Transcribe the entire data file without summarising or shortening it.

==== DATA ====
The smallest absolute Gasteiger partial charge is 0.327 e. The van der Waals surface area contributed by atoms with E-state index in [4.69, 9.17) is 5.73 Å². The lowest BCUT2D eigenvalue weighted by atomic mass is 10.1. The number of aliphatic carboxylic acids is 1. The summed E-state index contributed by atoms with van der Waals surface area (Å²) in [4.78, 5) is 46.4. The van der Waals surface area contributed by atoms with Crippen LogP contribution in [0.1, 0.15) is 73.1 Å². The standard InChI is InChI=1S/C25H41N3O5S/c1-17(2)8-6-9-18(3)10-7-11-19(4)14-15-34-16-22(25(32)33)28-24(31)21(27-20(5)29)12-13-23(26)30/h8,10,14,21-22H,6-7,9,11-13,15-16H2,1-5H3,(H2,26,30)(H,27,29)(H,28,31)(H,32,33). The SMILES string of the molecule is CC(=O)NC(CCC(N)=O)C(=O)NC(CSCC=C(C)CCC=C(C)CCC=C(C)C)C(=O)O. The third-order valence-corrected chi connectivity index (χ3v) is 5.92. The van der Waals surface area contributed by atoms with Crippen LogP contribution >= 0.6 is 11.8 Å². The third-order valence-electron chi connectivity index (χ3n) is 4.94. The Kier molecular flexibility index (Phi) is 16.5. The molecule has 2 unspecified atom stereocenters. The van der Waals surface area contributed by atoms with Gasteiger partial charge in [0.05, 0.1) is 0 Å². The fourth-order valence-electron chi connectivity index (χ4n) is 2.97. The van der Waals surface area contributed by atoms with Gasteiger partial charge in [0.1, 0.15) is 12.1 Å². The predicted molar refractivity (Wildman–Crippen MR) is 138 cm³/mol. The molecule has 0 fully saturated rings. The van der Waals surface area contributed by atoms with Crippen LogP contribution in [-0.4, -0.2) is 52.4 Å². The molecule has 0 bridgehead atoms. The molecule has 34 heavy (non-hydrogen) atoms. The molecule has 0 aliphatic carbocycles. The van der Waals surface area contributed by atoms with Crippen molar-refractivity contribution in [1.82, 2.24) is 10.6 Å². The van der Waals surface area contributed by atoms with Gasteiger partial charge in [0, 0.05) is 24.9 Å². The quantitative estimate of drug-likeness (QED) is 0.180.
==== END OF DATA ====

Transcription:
The smallest absolute Gasteiger partial charge is 0.327 e. The van der Waals surface area contributed by atoms with E-state index in [4.69, 9.17) is 5.73 Å². The lowest BCUT2D eigenvalue weighted by atomic mass is 10.1. The number of aliphatic carboxylic acids is 1. The summed E-state index contributed by atoms with van der Waals surface area (Å²) in [4.78, 5) is 46.4. The van der Waals surface area contributed by atoms with Crippen LogP contribution in [0.1, 0.15) is 73.1 Å². The standard InChI is InChI=1S/C25H41N3O5S/c1-17(2)8-6-9-18(3)10-7-11-19(4)14-15-34-16-22(25(32)33)28-24(31)21(27-20(5)29)12-13-23(26)30/h8,10,14,21-22H,6-7,9,11-13,15-16H2,1-5H3,(H2,26,30)(H,27,29)(H,28,31)(H,32,33). The SMILES string of the molecule is CC(=O)NC(CCC(N)=O)C(=O)NC(CSCC=C(C)CCC=C(C)CCC=C(C)C)C(=O)O. The third-order valence-corrected chi connectivity index (χ3v) is 5.92. The van der Waals surface area contributed by atoms with Crippen LogP contribution >= 0.6 is 11.8 Å². The third-order valence-electron chi connectivity index (χ3n) is 4.94. The Kier molecular flexibility index (Phi) is 16.5. The molecule has 2 unspecified atom stereocenters. The van der Waals surface area contributed by atoms with Gasteiger partial charge in [0.05, 0.1) is 0 Å². The fourth-order valence-electron chi connectivity index (χ4n) is 2.97. The van der Waals surface area contributed by atoms with Gasteiger partial charge in [0.1, 0.15) is 12.1 Å². The predicted molar refractivity (Wildman–Crippen MR) is 138 cm³/mol. The molecule has 0 fully saturated rings. The van der Waals surface area contributed by atoms with Crippen LogP contribution in [-0.4, -0.2) is 52.4 Å². The molecule has 0 bridgehead atoms. The molecule has 34 heavy (non-hydrogen) atoms. The molecule has 0 aliphatic carbocycles. The van der Waals surface area contributed by atoms with Crippen molar-refractivity contribution in [1.82, 2.24) is 10.6 Å². The van der Waals surface area contributed by atoms with Gasteiger partial charge in [0, 0.05) is 24.9 Å². The quantitative estimate of drug-likeness (QED) is 0.180.